American Oil and Gas Reporter - May 2017 - 91

by a group of Colorado teenagers, who
petitioned the commission to revise its
rules so that no drilling permits be issued
"unless the best available science demonstrates, and an independent third party confirms, that drilling can occur in a manner
that does not impair" the state's environment,
human health or contribute to climate
change. Their petition was supported by
filings from 27 local and national environmental and community organizations.
COGCC heard the petition April 28,
2014, and denied it according to the rationale that the commission lacked authority to revise its rules as petitioned
under the state's Oil and Gas Conservation
Act. A district court upheld the commission's decision on July 2, 2014.
"The commission denied the petition
as outside its authority because the proposed
rule would require a readjustment of the
Oil and Gas Conservation Act's balance
between the development of oil and gas
resources and protection of public health,
safety and welfare," Matthews explains.
"Instead, the proposed rule sought to
require the commission to make its decision
solely based on environmental impacts."
He says the commission maintains
that its statutory authority under the act
requires it to balance four goals:
* Maximizing the efficient production
of a resource pool;
* Protecting correlative rights;
* Preventing waste; and
* Protecting the environment.
It also is required to consider the costeffectiveness and technical feasibility of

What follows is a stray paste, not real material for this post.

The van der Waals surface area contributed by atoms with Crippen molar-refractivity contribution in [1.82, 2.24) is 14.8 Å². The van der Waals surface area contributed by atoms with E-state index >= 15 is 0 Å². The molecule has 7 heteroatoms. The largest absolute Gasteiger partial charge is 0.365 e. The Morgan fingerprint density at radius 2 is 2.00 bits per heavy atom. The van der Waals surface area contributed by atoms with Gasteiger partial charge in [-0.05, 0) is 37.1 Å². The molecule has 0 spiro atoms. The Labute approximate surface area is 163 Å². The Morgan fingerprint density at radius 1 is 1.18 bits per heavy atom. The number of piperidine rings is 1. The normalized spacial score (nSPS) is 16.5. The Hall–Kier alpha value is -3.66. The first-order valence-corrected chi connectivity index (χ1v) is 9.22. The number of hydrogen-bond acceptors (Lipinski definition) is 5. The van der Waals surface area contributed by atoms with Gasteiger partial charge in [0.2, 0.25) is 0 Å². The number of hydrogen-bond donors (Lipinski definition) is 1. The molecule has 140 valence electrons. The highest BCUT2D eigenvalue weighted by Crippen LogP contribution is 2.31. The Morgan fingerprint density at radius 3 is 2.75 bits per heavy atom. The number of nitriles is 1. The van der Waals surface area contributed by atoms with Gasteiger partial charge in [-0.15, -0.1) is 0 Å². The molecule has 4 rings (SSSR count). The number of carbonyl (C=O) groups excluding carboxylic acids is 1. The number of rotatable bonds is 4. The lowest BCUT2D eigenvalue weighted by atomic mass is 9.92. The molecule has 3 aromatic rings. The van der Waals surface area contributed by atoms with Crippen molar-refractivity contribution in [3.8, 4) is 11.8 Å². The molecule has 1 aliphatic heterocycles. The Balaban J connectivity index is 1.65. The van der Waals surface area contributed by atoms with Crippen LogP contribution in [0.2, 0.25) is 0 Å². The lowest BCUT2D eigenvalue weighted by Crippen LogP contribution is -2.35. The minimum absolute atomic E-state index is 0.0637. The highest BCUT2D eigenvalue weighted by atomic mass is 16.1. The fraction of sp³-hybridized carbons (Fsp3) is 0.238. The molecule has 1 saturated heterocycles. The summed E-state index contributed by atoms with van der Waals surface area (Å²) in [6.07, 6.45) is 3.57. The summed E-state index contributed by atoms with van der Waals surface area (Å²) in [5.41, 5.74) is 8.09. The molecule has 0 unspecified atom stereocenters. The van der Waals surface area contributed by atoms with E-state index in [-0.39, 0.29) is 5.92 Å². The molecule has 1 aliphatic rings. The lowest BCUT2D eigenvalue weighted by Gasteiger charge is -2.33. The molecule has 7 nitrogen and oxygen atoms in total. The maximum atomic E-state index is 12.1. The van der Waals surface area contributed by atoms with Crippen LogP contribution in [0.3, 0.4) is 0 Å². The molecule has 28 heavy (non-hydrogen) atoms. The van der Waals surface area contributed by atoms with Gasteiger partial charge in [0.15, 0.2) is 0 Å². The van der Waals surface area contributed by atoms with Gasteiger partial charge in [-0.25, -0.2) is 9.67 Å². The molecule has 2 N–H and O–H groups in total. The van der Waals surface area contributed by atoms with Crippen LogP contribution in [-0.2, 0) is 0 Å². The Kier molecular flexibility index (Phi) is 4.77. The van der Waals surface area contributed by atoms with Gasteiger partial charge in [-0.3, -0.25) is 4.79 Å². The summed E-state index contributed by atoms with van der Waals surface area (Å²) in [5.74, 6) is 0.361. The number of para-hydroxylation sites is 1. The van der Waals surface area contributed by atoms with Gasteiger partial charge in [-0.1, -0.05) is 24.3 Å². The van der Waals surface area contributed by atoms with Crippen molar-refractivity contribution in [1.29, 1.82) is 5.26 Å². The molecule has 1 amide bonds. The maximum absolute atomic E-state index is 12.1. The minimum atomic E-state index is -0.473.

any measure implemented to protect the
environment, Matthews points out. "None
of the act's multiple goals are intended
to be considered in isolation, but are
instead part of a balancing process guiding
the commission's decisions," Mathews
describes.
Overriding Concern
Writing in the 2-1 majority opinion,
Appeals Court Judge Terry Fox says the
statute clearly holds that development
and resource production clearly must take
place "in a manner consistent with" environmental protection. Such language
"does not create a balancing test," Fox
holds. Rather, it deems development as
in the public interest when it protects
health, safety and welfare.
In her dissenting opinion, Judge Laurie
Booras observes that the law directs the
commission to "prevent and mitigate significant adverse environment impacts" at
the same time it considers cost-effectiveness
and technical feasibility. "There would
be no reason to consider cost-effectiveness
and technical feasibility if protection of
the environment was, by itself, the deter-

mining factor," Booras points out.
The ruling focuses on a single issue,
Mathews indicates. "It said COGCC had
the authority to consider the petition and
therefore should reassess its rejection of
it," he emphasizes. "It did not direct the
commission to stop what it was doing.
Nor did it provide guidance for what rules
should be changed or even if a rule making
was called for. Still, the ruling does have
very significant implications. Courts rarely
second-guess agencies' interpretations of
their enabling statutes or the process by
which agencies make complex decisions.
Here, the majority did both."
The two industry groups that have filed
in support of COGCC are expressing concern that the appeals court decision adds
uncertainty to the state's regulatory process.
"The ruling throws out decades of

precedent encouraging this balancing test,
and instead elevates environmental protection as the primary goal," holds Colorado Oil & Gas Association President
Dan Haley. "Protection of our environment
is a key pillar in our existing statute. We
encourage the COGCC to appeal."
Tracee Bentley, executive director of
the Colorado Petroleum Council, expresses
disappointment and concludes that the